You can also listen to the podcast episode on this topic here…
The short answer is “no, you don’t have to.” The decisions that you face in your private practice are yours (and yours alone) to make. After all, you are the one who is left to work in your business, and you want your practice to work for you.
You are going to run across colleagues, whether in person or in the therapist facebook groups, who have very strong opinions about many topics including fees, cancellation policies, and really just about anything else you can think of – including sliding scale.
As with any of these topics I advise you to ignore what other people say that you should do – pause – and check in with yourself, what you really want, and what’s going to be best for your practice – because only you will know this.
That’s not to say that you shouldn’t take into consideration what others have to offer. Being able to see what others are doing and taking their suggestions – when they resonate – can be very beneficial as you build your practice.
With that being said let’s talk about all things sliding scale: why you may decide to offer it, why you may decide not to offer it, and why you may delay it for a bit.
Why you may decide to offer a sliding scale…
A sliding scale is a great way to give back to your community, to offer lower fee spots to those who otherwise couldn’t afford it, and to have the opportunity to work with the populations that you love supporting.
A sliding scale has many benefits to the therapist, the client, and the community. In fact, there are no real disadvantages to offering a sliding scale. I have only seen it become an issue when therapists have too many sliding scale spots, have not taken their finances into account, and are struggling to keep their practice open – but this situation is rare.
Open Path Psychotherapy Collective
One thing I want to add here in this section is the option of an alternative to sliding scale. Many of you have probably heard of Open Path Psychotherapy Collective, created by Asheville therapist Paul Fugelsang.
Open Path is free for therapists to join. You can create a profile and be listed on the directory to be matched up with clients who are looking for affordable therapy. Clients pay a lifetime membership of $49 to become part of the collective and to see the member therapists.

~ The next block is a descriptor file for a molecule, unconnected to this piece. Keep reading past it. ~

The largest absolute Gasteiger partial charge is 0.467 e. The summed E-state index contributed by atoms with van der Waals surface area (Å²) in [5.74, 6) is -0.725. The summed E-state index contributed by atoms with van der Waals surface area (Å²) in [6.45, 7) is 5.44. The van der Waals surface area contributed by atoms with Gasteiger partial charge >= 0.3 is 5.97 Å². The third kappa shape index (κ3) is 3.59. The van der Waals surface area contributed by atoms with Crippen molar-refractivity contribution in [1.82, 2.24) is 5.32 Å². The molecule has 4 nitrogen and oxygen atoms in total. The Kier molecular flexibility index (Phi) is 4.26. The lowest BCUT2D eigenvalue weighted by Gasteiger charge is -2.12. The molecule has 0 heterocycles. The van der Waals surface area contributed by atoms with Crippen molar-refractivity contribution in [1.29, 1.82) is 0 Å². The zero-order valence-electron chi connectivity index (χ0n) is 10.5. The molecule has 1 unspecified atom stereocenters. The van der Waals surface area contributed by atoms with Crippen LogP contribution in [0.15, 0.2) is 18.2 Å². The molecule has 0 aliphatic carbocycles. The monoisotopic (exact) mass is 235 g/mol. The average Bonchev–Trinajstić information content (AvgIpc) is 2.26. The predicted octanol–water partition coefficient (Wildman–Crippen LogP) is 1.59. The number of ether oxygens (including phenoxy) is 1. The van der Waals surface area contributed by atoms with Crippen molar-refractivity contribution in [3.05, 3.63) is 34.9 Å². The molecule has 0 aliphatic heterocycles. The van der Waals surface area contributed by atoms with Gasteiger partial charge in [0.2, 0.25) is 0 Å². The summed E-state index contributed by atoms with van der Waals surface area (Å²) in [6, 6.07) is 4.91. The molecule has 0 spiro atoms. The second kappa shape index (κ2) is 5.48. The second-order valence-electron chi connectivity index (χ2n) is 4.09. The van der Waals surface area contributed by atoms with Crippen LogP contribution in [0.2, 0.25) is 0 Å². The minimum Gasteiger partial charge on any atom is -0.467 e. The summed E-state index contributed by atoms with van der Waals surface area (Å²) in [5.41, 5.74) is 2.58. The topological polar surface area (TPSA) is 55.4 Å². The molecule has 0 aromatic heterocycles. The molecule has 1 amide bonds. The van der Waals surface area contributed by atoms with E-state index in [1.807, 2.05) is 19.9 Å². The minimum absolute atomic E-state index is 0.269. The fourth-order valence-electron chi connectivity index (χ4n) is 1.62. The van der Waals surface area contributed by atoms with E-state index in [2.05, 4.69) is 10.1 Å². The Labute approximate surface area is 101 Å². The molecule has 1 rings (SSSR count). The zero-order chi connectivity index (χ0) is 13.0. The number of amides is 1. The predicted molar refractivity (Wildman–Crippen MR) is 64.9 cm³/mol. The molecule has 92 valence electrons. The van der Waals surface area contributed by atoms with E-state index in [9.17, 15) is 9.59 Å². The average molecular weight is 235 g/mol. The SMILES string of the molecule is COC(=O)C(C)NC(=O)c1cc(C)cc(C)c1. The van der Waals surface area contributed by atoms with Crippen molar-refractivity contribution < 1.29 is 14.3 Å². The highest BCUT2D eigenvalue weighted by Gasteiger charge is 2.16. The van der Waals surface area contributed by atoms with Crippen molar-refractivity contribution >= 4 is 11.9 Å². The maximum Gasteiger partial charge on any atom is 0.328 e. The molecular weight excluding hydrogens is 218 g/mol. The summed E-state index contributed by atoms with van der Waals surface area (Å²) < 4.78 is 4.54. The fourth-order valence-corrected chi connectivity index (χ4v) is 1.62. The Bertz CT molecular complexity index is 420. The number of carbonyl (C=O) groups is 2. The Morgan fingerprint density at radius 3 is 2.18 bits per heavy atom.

Open Path only asks that therapists see at least one Open Path client at a time (although you can see more). Within your profile you are able to update your availability to reflect if you have space for an Open Path client. You can set your Open Path rates between $30-$60 for individuals, and $30-$80 for couples and families.
I offer my low fee spots through Open Path as a way of managing my sliding scale. It makes having a sliding scale really simple and easy to manage. Open Path does the advertising for me, and all I have to do is ensure that my availability is updated and current. I’ve been using Open Path for a while now and I have had a great experience. My Open Path clients have been amazing, and when I open up my availability on the directory I’m able to get a prompt referral.
If you’re not a member therapist already, I encourage you to join. If every therapist signed up and offered only one Open Path slot, a multitude of clients in need of affordable therapy would be served.
Why you may decide not to offer a sliding scale…
Just because you have a private practice does not mean that you have to offer sliding scale spots. Not many people think of it this way, but it may be considered a privilege to be able to offer sliding scale spots in your practice.
Owning a business is not always easy, and it can be really tough financially as well. We do not know the circumstances of our colleagues. Some may have financial support from a partner or other family members – and can easily offer a few lower fee spots. Some may be single parents trying to build their private practice on their own – and need all their spots to be full-fee in order to make ends meet.
It really saddens me when therapists are so judgmental and try to shame their colleagues because they do not offer sliding scale spots. You don’t always know someone else’s situation, and it’s not up to you to decide what someone else should be doing in their own business.
Many therapists who do not offer sliding scale spots are giving back in other ways to their families and communities (and it’s also okay if you don’t have sliding scale spots and also do not give back in another way). I know of some therapists who are donating several hours a week to help out their communities and to volunteer. And, because they do this, they are not able to have a sliding scale.
Remember: You don’t have to give back through your business.
Why you may decide to delay offering a sliding scale…
Starting a business can be tough, and you’re probably not going to be rolling in the dough in the very beginning. It may be a hardship on you to be offering low fee spots in your practice when you are trying to get established.
I’m sure you’ve heard the statistic about half of all businesses failing within the first five years (and 30% within the first year). If you’re able to get full fee clients in the beginning, it may make sense to get your practice established first before offering your sliding scale. When you feel like your practice is in a good spot financially, you can make room for sliding scale spots or give back in other ways (or not – you do you).
In the end, I want you to be empowered to make the best decisions for your business, regardless of what anyone else thinks you should do (including me).
And if you want to keep track of your sliding scale spots when you are calculating your income, you can grab a copy of my Old School Financial Spreadsheet.
I Want You To Be Successful In Private Practice!
Happy Climbing, Cindy